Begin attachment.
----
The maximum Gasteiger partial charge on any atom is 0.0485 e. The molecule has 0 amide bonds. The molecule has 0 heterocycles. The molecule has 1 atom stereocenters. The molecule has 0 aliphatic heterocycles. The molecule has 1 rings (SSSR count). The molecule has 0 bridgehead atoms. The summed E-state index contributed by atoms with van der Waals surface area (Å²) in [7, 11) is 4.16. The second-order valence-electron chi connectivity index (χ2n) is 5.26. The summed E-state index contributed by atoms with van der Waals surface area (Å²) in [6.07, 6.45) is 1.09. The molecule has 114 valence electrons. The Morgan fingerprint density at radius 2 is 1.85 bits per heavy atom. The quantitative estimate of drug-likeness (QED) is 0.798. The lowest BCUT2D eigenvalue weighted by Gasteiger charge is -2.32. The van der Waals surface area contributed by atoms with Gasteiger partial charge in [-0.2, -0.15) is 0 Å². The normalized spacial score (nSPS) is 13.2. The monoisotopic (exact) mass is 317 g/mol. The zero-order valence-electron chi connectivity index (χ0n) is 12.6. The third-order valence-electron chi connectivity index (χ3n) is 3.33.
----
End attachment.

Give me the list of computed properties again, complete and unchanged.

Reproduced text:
The maximum Gasteiger partial charge on any atom is 0.0485 e. The molecule has 0 amide bonds. The molecule has 0 heterocycles. The molecule has 1 atom stereocenters. The molecule has 0 aliphatic heterocycles. The molecule has 1 rings (SSSR count). The molecule has 0 bridgehead atoms. The summed E-state index contributed by atoms with van der Waals surface area (Å²) in [7, 11) is 4.16. The second-order valence-electron chi connectivity index (χ2n) is 5.26. The summed E-state index contributed by atoms with van der Waals surface area (Å²) in [6.07, 6.45) is 1.09. The molecule has 114 valence electrons. The Morgan fingerprint density at radius 2 is 1.85 bits per heavy atom. The quantitative estimate of drug-likeness (QED) is 0.798. The lowest BCUT2D eigenvalue weighted by Gasteiger charge is -2.32. The van der Waals surface area contributed by atoms with Gasteiger partial charge in [-0.2, -0.15) is 0 Å². The normalized spacial score (nSPS) is 13.2. The monoisotopic (exact) mass is 317 g/mol. The zero-order valence-electron chi connectivity index (χ0n) is 12.6. The third-order valence-electron chi connectivity index (χ3n) is 3.33.